CEO SUMMARY: For three decades, pathologists and clinical lab executives regularly pointed out that clinical laboratory data was extremely valuable. But it seemed nothing changed, no one listened, and labs could not monetize their lab data. Now, one of Silicon Valley’s bigger players in information technology is investing $28 billion to acquire one of the nation’s major healthcare IT companies. Will Oracle find ways to use the Cerner Millennium LIS to gather and package lab data in valuable ways?
ONE IMPORTANT WAY TO UNDERSTAND ORACLE’S INTEREST in paying $28 billion to acquire Cerner Corporation is the general recognition that control of healthcare data will be a guaranteed path to revenue growth and profits.
While many industry observers have focused on Cerner’s cloud-based electronic health record (EHR) business as Oracle scoops up the company, Cerner is also a long-time player in the laboratory information systems (LIS) market. This is important because clinical laboratories are producing ever-growing volumes of genetic data and lab test results.
Footprint in Healthcare
Research firm Forrester pegged business segments that support clinical laboratory operations as a significant trend in the healthcare industry for the 2020s, and the Cerner deal fits nicely into that prediction. Beyond that, two advantages for Oracle stem from its acquisition of Cerner Corporation: a greater footprint in healthcare and a bigger market for its cloud-based products.
“Oracle currently lags behind Amazon, Microsoft, and Google in cloud market penetration overall—healthcare presents a sizable opportunity, as healthcare organizations are in the earlier phases in their migration to the cloud,” wrote Daniel Hong, Vice President and Research Director at Forrester.
Seat at Table for Oracle?
“According to Forrester, 40% of U.S. healthcare life sciences infrastructure pros say that their primary cloud strategy is to move existing workloads to the public cloud. The [Cerner] acquisition also gives Oracle a seat at the table alongside tech titans Amazon, Google, Apple, and Microsoft, which have entered healthcare with varying degrees of success.
“There will be ripple effects in the market from the Oracle-Cerner acquisition,” Hong continued. “The likelihood of an acquisition of Epic or another EHR vendor is a strong possibility over the next year, with tech companies looking to add more capabilities and data as they further verticalize their enterprise health clouds.” Epic is the market leader in EHRs.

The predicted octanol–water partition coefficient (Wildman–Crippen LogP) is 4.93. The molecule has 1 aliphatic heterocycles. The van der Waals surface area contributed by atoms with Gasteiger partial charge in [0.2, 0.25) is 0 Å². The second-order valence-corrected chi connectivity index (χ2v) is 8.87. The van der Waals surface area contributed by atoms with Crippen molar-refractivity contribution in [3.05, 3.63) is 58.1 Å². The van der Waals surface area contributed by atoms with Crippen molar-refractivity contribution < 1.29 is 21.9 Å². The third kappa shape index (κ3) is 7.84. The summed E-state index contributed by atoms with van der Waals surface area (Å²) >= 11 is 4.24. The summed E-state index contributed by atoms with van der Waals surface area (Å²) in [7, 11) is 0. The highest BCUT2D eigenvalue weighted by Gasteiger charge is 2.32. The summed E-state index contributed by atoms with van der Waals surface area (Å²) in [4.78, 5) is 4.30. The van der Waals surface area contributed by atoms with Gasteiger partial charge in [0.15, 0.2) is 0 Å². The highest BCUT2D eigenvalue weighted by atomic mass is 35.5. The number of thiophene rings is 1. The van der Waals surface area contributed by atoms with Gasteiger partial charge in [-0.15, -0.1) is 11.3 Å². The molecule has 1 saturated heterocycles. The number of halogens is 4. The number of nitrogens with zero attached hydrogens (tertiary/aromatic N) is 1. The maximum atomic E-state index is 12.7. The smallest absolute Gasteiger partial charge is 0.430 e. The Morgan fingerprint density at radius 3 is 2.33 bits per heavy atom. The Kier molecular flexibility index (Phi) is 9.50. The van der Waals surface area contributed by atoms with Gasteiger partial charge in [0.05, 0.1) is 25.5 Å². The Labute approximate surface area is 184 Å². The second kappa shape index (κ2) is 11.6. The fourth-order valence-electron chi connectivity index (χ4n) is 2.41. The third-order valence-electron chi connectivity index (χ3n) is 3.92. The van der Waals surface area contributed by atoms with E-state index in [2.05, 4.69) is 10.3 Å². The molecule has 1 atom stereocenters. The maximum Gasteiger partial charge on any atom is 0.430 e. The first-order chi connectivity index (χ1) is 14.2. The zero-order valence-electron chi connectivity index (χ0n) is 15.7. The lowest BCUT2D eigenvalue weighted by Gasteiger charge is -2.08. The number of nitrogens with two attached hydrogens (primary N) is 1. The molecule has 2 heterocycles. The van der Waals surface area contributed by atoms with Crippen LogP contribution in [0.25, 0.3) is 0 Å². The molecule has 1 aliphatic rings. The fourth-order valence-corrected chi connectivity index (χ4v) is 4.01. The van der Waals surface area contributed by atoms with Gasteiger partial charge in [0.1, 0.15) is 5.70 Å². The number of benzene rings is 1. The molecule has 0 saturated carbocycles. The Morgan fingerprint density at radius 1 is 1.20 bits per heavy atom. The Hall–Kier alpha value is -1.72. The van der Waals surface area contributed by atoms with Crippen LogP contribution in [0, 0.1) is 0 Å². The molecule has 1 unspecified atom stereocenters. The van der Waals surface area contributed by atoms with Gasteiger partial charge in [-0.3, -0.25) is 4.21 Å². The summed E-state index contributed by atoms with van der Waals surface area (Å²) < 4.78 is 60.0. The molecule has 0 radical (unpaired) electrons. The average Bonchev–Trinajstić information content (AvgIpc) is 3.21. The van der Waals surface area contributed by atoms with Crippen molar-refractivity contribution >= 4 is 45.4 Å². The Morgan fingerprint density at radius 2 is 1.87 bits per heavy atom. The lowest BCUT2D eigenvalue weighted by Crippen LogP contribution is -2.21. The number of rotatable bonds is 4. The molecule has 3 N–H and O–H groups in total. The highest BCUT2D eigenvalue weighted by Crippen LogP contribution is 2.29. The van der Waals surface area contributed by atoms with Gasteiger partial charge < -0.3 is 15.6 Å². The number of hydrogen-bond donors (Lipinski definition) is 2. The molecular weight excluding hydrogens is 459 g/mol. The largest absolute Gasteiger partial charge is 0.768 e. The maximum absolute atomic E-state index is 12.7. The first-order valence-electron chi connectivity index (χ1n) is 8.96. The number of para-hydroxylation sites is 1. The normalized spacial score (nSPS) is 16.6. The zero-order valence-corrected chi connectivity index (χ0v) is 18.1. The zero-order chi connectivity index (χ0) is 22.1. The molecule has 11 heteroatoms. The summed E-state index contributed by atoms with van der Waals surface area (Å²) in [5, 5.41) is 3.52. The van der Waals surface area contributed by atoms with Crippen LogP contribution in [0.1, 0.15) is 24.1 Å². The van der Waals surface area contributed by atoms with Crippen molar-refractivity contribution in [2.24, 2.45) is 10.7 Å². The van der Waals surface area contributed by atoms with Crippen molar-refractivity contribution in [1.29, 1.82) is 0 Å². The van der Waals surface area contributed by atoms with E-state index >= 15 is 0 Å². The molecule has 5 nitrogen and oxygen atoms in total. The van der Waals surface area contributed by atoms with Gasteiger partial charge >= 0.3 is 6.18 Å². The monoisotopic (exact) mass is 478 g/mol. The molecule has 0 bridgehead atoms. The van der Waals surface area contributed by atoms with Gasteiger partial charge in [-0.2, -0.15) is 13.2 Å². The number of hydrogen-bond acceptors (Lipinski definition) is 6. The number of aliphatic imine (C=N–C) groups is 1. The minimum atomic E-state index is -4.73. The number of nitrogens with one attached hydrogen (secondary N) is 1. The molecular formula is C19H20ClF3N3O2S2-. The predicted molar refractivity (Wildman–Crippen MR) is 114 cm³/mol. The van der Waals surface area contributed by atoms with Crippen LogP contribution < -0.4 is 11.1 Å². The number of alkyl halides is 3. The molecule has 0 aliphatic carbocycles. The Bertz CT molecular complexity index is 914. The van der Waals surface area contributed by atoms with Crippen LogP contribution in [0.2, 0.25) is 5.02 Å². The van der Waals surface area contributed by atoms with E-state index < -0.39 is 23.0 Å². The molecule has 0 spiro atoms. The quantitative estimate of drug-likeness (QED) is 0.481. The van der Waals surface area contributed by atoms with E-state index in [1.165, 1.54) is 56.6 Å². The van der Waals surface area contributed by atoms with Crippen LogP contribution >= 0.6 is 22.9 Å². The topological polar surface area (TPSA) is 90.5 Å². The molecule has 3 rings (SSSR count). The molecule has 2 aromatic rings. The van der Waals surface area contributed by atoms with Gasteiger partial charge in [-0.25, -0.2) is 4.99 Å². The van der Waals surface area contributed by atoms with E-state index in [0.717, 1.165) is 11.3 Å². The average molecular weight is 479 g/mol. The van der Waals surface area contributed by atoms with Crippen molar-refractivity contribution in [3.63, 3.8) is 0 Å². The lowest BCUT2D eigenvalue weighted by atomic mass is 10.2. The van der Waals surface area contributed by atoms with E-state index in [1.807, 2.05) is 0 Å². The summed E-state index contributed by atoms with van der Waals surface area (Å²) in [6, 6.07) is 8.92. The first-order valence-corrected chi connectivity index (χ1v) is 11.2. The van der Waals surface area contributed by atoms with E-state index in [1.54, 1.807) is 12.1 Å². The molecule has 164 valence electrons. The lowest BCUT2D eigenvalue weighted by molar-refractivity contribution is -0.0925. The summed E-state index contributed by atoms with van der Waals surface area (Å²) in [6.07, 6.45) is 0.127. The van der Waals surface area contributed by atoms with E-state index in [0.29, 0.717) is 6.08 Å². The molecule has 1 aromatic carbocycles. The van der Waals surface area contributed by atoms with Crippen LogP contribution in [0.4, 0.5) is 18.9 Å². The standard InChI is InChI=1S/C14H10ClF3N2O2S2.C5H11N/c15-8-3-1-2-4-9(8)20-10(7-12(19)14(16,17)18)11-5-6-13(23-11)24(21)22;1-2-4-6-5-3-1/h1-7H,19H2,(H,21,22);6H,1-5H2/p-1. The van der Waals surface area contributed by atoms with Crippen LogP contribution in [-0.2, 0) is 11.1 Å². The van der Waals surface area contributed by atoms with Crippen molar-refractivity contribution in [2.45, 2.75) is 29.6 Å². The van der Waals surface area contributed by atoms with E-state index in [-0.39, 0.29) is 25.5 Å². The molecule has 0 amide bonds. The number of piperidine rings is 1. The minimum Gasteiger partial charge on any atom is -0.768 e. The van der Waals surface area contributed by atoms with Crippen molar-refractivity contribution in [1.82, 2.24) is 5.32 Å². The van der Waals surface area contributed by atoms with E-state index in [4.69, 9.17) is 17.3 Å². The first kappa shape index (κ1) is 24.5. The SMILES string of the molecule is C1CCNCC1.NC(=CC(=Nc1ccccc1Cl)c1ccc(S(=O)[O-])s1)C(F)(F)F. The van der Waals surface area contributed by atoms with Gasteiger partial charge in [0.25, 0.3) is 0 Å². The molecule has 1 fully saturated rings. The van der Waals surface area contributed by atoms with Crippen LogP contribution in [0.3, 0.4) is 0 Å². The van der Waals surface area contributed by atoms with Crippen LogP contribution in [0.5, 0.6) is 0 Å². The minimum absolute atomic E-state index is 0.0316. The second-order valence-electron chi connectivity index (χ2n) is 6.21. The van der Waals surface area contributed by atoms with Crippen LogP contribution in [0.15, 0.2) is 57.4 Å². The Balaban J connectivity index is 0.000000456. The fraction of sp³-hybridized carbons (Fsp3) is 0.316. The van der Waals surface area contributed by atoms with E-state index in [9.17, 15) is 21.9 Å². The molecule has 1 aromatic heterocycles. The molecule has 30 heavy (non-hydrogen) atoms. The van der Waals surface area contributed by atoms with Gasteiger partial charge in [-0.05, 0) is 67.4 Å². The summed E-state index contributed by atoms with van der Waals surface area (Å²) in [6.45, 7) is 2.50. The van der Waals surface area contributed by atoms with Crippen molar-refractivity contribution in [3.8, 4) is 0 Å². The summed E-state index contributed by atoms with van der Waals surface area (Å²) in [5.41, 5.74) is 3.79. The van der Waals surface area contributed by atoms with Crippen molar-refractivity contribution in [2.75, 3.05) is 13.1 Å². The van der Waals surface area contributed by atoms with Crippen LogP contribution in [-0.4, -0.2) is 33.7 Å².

However, Oracle’s acquisition of Cerner may come with an unwelcome consequence. Healthcare companies—including hospital information systems and laboratory information system companies—that use Oracle’s databases or cloud software may find themselves in an awkward position if they compete against the software systems sold by Cerner (and now owned by Oracle), said Dennis Winsten, President at Dennis Winsten and Associates, an LIS consulting firm in Tucson, Ariz.
“This aspect of the merger of the two companies will be worth watching,” Winsten explained. “There’s probably not much competing companies can do if they find themselves in this situation.”
Cerner’s LIS Sales
In the 1990s and 2000s, Cerner gained a solid share of the LIS marketplace. However, beginning in 2011, as U.S. government incentives rolled out to encourage hospitals and doctors to implement EHR systems, Cerner naturally devoted more resources towards its health record products. As a result, investment in its LIS dropped over the years.
“When you look at the greater value of an EHR system compared to the lab information system, it’s significant,” Winsten said. “Cerner’s competitiveness in the lab world was diminished, and where it got benefit was the fact that a provider using both the Cerner EHR and LIS gained a more complete electronic health record for patients.”
According to a news release, Oracle intends to continue investing in Cerner’s products. Oracle also wants to push its voice-assisted technology into Cerner’s services, which could benefit LIS users.
“Oracle’s focus on usability and voice-enabled user interfaces will dramatically reduce the amount of time that medical providers spend dealing with systems and increase the time they spend directly caring for patients,” Oracle said.
During the next few years, clinical laboratories using the Cerner Millenium LIS, and anatomic pathology groups using the Cerner CoPathPlus pathology LIS, may not see major changes in the service and sales teams representing these products.
One reason for this is that these will be new product categories for the Oracle executives. It will take time for the Oracle acquisition teams to better understand all the different IT products in the Cerner portfolio. It is logical to believe that Oracle considers ownership of Cerner to be a big data play in healthcare because a hospital or health system that is “all-Cerner” can deliver a large volume of valuable patient health data.
Contact Dennis Winsten at 520-331-4656 or firstname.lastname@example.org.
At-a-Glance: Oracle, Cerner Corp
THIS OVERVIEWprovides a brief look at Oracle and Cerner.
- CEO: Safra Catz
- Founded: 1977
- Industry: Technology
- Revenue: $40 billion in FY 2021
- Core products: Cloud-based software and infrastructure
- Market reach: Sells to 430,000 customers in 175 countries
- CEO: David Feinberg, MD
- Founded: 1979
- Industry: Health IT
- Revenue: $5.5 billion in FY 2020
- Core products: Electronic health records (EHR) system, laboratory information system
- Market reach: Has 25% of the hospital EHR market
Sources: Cerner, Oracle, Health Leaders Media